Photo by Peter Dam

Learn to Use Flash

Any camera has a built-in flash that helps you increase the amount of light available in the scene. However, the real benefits of using flash become apparent when you learn to use an external flash and perhaps combine it with a diffuser disc or a softbox. Naturally, you can use the flash to illuminate the subject and get the correct exposure without compromising ISO, shutter speed, or aperture values. However, there are plenty of other reasons to learn to use flash.

If you know how to use flash in manual mode, you can adjust the intensity of the light and use it without overpowering the ambient light. Add a diffuser or softbox to make the light softer. Add gels in front of the flash head to make the light warmer, cooler, or change the color altogether. Adding an external flash works great in both indoor genres like portrait photography and outdoor genres like flower photography. You want to keep the natural ambient and color accuracy. While using external flash units — such as ring flash or dedicated macro flash — you can create complex lighting to suit your taste. You’ll have control over light, including the intensity and direction.

Flash is often best when you can barely notice that it was used. Credit: Photo by Peter Dam.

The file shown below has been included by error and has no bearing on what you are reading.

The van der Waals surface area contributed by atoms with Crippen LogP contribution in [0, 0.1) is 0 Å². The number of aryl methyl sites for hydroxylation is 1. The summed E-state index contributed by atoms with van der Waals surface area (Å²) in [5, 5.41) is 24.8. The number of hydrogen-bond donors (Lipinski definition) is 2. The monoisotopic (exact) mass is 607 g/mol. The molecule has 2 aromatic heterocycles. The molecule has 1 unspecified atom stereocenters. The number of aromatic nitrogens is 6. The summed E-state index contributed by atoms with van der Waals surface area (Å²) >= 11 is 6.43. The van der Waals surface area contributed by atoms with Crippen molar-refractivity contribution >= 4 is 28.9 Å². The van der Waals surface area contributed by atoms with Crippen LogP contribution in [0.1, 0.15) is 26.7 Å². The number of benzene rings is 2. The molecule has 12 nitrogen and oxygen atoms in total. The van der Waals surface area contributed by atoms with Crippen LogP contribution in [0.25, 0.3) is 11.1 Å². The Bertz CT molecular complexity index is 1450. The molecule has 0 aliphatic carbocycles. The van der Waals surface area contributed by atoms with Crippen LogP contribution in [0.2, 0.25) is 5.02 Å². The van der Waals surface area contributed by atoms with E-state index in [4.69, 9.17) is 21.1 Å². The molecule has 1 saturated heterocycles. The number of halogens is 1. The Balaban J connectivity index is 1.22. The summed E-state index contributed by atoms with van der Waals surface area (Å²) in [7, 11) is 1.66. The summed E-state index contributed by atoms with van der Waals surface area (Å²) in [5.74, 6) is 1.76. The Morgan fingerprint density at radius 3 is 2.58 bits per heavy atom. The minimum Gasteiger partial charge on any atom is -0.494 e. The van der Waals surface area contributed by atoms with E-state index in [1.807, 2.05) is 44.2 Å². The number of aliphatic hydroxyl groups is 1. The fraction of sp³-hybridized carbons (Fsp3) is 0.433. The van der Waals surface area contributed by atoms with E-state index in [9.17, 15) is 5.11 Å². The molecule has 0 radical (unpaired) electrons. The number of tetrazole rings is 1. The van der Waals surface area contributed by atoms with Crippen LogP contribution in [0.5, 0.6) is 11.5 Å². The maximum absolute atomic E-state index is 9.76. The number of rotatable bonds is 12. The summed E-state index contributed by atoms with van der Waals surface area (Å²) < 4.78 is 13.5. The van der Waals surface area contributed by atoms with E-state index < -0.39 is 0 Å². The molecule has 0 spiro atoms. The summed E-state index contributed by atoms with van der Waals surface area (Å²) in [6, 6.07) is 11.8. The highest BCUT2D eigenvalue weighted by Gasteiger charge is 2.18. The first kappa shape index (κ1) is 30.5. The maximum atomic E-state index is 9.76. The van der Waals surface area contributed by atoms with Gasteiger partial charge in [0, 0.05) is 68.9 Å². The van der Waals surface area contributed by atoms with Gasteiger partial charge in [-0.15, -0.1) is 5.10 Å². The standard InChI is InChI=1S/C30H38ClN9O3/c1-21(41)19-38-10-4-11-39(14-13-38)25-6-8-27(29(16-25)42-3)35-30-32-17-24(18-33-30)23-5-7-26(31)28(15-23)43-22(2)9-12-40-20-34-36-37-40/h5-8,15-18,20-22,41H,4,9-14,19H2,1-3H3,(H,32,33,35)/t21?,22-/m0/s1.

Use the Custom Settings Bank

Once you’ve mastered the manual mode and begin to know which focus modes to use in a particular situation, you don’t want to waste time setting the camera every time. The good news is that camera manufacturers thought of this. Most DSLRs provide the possibility to save a particular combination of frequently-used settings as Custom settings. If you shoot different genres where you must switch many settings, it is great to use the custom settings bank to ensure you remember to change all the settings.

Practice a Technique Till You Cannot Improve Further

Mastering a wide range of technical skills is good, but it’s more efficient to become an expert in an area that interests you. Let’s be honest: you won’t be able to be equally good at everything. Choose your preferred techniques and practice them until you cannot improve further. The best way — in my experience — is to deliberately practice the technique during sessions.